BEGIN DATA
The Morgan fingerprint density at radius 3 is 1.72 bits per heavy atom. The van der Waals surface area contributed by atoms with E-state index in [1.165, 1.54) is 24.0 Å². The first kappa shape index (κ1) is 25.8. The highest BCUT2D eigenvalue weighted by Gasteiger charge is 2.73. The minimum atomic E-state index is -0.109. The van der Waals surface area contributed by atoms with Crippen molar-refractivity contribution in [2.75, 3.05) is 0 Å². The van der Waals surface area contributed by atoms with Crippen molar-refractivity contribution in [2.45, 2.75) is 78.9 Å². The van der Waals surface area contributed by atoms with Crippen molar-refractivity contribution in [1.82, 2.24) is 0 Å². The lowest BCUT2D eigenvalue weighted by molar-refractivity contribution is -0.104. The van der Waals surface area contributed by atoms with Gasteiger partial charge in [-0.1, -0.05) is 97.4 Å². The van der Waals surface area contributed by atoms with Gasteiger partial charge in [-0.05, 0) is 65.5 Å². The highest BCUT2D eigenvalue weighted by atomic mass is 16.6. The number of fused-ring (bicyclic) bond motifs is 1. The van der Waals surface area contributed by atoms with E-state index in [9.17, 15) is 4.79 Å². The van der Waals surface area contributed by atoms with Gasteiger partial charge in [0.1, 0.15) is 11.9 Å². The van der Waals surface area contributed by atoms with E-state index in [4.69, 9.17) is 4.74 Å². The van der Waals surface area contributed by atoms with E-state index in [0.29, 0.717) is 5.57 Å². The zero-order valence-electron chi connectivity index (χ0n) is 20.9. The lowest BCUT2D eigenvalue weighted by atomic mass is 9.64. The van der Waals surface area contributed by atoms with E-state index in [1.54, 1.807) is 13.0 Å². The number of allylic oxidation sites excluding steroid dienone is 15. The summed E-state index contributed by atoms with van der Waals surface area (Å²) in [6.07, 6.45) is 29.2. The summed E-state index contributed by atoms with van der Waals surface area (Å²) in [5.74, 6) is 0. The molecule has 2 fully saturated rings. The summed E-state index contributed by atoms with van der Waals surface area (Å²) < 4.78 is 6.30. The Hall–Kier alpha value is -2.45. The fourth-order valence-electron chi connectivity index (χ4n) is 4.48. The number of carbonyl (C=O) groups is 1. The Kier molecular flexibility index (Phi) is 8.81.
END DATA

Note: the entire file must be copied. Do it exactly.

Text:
The Morgan fingerprint density at radius 3 is 1.72 bits per heavy atom. The van der Waals surface area contributed by atoms with E-state index in [1.165, 1.54) is 24.0 Å². The first kappa shape index (κ1) is 25.8. The highest BCUT2D eigenvalue weighted by Gasteiger charge is 2.73. The minimum atomic E-state index is -0.109. The van der Waals surface area contributed by atoms with Crippen molar-refractivity contribution in [2.75, 3.05) is 0 Å². The van der Waals surface area contributed by atoms with Crippen molar-refractivity contribution in [2.45, 2.75) is 78.9 Å². The van der Waals surface area contributed by atoms with Crippen molar-refractivity contribution in [1.82, 2.24) is 0 Å². The lowest BCUT2D eigenvalue weighted by molar-refractivity contribution is -0.104. The van der Waals surface area contributed by atoms with Gasteiger partial charge in [-0.1, -0.05) is 97.4 Å². The van der Waals surface area contributed by atoms with Gasteiger partial charge in [-0.05, 0) is 65.5 Å². The highest BCUT2D eigenvalue weighted by atomic mass is 16.6. The number of fused-ring (bicyclic) bond motifs is 1. The van der Waals surface area contributed by atoms with E-state index in [9.17, 15) is 4.79 Å². The van der Waals surface area contributed by atoms with Gasteiger partial charge in [0.1, 0.15) is 11.9 Å². The van der Waals surface area contributed by atoms with E-state index in [4.69, 9.17) is 4.74 Å². The van der Waals surface area contributed by atoms with E-state index in [0.29, 0.717) is 5.57 Å². The zero-order valence-electron chi connectivity index (χ0n) is 20.9. The lowest BCUT2D eigenvalue weighted by atomic mass is 9.64. The van der Waals surface area contributed by atoms with E-state index in [1.54, 1.807) is 13.0 Å². The number of allylic oxidation sites excluding steroid dienone is 15. The summed E-state index contributed by atoms with van der Waals surface area (Å²) in [6.07, 6.45) is 29.2. The summed E-state index contributed by atoms with van der Waals surface area (Å²) in [5.74, 6) is 0. The molecule has 2 fully saturated rings. The summed E-state index contributed by atoms with van der Waals surface area (Å²) < 4.78 is 6.30. The Hall–Kier alpha value is -2.45. The fourth-order valence-electron chi connectivity index (χ4n) is 4.48. The number of carbonyl (C=O) groups is 1. The Kier molecular flexibility index (Phi) is 8.81.